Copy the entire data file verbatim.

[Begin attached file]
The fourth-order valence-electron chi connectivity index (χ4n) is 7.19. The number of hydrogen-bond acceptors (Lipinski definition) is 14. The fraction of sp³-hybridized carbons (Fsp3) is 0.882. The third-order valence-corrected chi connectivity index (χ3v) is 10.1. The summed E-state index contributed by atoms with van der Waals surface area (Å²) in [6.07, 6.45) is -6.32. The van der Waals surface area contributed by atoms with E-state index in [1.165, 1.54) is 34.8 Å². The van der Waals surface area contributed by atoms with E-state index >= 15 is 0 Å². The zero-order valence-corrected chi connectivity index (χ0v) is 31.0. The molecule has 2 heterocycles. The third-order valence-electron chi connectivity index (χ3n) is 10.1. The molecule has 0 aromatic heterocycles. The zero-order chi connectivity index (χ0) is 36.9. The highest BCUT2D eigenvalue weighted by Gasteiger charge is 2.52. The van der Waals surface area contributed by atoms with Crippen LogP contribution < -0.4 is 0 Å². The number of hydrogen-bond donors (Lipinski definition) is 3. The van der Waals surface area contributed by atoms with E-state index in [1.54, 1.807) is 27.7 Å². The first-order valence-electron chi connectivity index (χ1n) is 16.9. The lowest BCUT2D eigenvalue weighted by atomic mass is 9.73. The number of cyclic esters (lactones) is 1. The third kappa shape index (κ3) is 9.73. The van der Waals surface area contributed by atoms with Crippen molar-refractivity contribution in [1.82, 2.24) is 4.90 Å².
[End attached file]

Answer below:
The fourth-order valence-electron chi connectivity index (χ4n) is 7.19. The number of hydrogen-bond acceptors (Lipinski definition) is 14. The fraction of sp³-hybridized carbons (Fsp3) is 0.882. The third-order valence-corrected chi connectivity index (χ3v) is 10.1. The summed E-state index contributed by atoms with van der Waals surface area (Å²) in [6.07, 6.45) is -6.32. The van der Waals surface area contributed by atoms with E-state index in [1.165, 1.54) is 34.8 Å². The van der Waals surface area contributed by atoms with E-state index >= 15 is 0 Å². The zero-order valence-corrected chi connectivity index (χ0v) is 31.0. The molecule has 2 heterocycles. The third-order valence-electron chi connectivity index (χ3n) is 10.1. The molecule has 0 aromatic heterocycles. The zero-order chi connectivity index (χ0) is 36.9. The highest BCUT2D eigenvalue weighted by Gasteiger charge is 2.52. The van der Waals surface area contributed by atoms with Crippen LogP contribution < -0.4 is 0 Å². The number of hydrogen-bond donors (Lipinski definition) is 3. The van der Waals surface area contributed by atoms with E-state index in [1.54, 1.807) is 27.7 Å². The first-order valence-electron chi connectivity index (χ1n) is 16.9. The lowest BCUT2D eigenvalue weighted by atomic mass is 9.73. The number of cyclic esters (lactones) is 1. The third kappa shape index (κ3) is 9.73. The van der Waals surface area contributed by atoms with Crippen molar-refractivity contribution in [1.82, 2.24) is 4.90 Å².